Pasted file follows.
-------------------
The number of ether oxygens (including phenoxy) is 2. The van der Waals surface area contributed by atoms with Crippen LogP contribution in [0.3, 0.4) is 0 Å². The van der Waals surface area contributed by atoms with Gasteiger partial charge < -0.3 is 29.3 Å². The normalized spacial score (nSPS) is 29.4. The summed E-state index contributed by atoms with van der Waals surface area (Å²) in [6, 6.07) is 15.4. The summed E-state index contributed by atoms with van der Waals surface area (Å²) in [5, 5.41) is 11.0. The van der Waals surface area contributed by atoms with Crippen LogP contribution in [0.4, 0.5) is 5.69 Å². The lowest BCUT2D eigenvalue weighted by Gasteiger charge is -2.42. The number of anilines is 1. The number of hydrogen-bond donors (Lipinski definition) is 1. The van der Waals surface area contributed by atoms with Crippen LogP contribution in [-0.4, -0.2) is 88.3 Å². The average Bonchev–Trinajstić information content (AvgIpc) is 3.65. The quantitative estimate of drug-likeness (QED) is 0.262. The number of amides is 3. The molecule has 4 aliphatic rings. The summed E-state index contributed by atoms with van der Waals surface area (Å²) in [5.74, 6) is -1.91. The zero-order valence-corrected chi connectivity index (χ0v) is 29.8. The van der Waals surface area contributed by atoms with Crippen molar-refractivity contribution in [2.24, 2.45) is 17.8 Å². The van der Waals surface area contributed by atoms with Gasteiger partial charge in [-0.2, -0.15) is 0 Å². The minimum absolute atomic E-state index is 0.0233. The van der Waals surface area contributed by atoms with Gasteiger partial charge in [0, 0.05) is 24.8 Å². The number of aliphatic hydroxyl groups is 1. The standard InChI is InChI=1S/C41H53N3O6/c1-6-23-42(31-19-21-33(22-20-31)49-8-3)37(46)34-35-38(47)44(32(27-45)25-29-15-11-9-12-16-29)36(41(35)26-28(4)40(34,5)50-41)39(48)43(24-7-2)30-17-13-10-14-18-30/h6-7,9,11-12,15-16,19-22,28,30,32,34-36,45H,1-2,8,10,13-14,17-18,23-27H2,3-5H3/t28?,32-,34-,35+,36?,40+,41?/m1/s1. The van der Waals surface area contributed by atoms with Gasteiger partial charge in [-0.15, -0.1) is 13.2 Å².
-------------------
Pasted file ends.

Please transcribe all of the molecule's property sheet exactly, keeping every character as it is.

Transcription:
The number of ether oxygens (including phenoxy) is 2. The van der Waals surface area contributed by atoms with Crippen LogP contribution in [0.3, 0.4) is 0 Å². The van der Waals surface area contributed by atoms with Gasteiger partial charge < -0.3 is 29.3 Å². The normalized spacial score (nSPS) is 29.4. The summed E-state index contributed by atoms with van der Waals surface area (Å²) in [6, 6.07) is 15.4. The summed E-state index contributed by atoms with van der Waals surface area (Å²) in [5, 5.41) is 11.0. The van der Waals surface area contributed by atoms with Crippen LogP contribution in [0.4, 0.5) is 5.69 Å². The lowest BCUT2D eigenvalue weighted by Gasteiger charge is -2.42. The number of anilines is 1. The number of hydrogen-bond donors (Lipinski definition) is 1. The van der Waals surface area contributed by atoms with Crippen LogP contribution in [-0.4, -0.2) is 88.3 Å². The average Bonchev–Trinajstić information content (AvgIpc) is 3.65. The quantitative estimate of drug-likeness (QED) is 0.262. The number of amides is 3. The molecule has 4 aliphatic rings. The summed E-state index contributed by atoms with van der Waals surface area (Å²) in [5.74, 6) is -1.91. The zero-order valence-corrected chi connectivity index (χ0v) is 29.8. The van der Waals surface area contributed by atoms with Crippen molar-refractivity contribution in [2.24, 2.45) is 17.8 Å². The van der Waals surface area contributed by atoms with Gasteiger partial charge in [-0.2, -0.15) is 0 Å². The minimum absolute atomic E-state index is 0.0233. The van der Waals surface area contributed by atoms with Gasteiger partial charge in [0, 0.05) is 24.8 Å². The number of aliphatic hydroxyl groups is 1. The standard InChI is InChI=1S/C41H53N3O6/c1-6-23-42(31-19-21-33(22-20-31)49-8-3)37(46)34-35-38(47)44(32(27-45)25-29-15-11-9-12-16-29)36(41(35)26-28(4)40(34,5)50-41)39(48)43(24-7-2)30-17-13-10-14-18-30/h6-7,9,11-12,15-16,19-22,28,30,32,34-36,45H,1-2,8,10,13-14,17-18,23-27H2,3-5H3/t28?,32-,34-,35+,36?,40+,41?/m1/s1. The van der Waals surface area contributed by atoms with Gasteiger partial charge in [-0.15, -0.1) is 13.2 Å².